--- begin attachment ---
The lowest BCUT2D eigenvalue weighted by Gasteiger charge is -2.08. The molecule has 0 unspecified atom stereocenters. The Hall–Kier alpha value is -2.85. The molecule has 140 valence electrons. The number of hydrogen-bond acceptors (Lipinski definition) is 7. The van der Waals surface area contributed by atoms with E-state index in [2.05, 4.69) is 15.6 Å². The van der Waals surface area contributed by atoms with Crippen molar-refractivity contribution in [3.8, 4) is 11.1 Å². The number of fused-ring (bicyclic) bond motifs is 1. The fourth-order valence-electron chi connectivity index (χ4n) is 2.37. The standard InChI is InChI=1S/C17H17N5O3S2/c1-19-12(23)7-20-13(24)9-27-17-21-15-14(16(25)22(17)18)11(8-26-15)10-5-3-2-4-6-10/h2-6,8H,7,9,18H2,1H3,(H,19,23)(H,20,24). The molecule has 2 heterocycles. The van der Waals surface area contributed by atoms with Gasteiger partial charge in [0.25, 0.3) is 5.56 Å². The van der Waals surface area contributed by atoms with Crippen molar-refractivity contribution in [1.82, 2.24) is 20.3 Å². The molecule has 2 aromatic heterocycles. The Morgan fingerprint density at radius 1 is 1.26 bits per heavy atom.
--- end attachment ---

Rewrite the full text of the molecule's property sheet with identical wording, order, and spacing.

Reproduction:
The lowest BCUT2D eigenvalue weighted by Gasteiger charge is -2.08. The molecule has 0 unspecified atom stereocenters. The Hall–Kier alpha value is -2.85. The molecule has 140 valence electrons. The number of hydrogen-bond acceptors (Lipinski definition) is 7. The van der Waals surface area contributed by atoms with E-state index in [2.05, 4.69) is 15.6 Å². The van der Waals surface area contributed by atoms with Crippen molar-refractivity contribution in [3.8, 4) is 11.1 Å². The number of fused-ring (bicyclic) bond motifs is 1. The fourth-order valence-electron chi connectivity index (χ4n) is 2.37. The standard InChI is InChI=1S/C17H17N5O3S2/c1-19-12(23)7-20-13(24)9-27-17-21-15-14(16(25)22(17)18)11(8-26-15)10-5-3-2-4-6-10/h2-6,8H,7,9,18H2,1H3,(H,19,23)(H,20,24). The molecule has 2 heterocycles. The van der Waals surface area contributed by atoms with Gasteiger partial charge in [0.25, 0.3) is 5.56 Å². The van der Waals surface area contributed by atoms with Crippen molar-refractivity contribution in [1.82, 2.24) is 20.3 Å². The molecule has 2 aromatic heterocycles. The Morgan fingerprint density at radius 1 is 1.26 bits per heavy atom.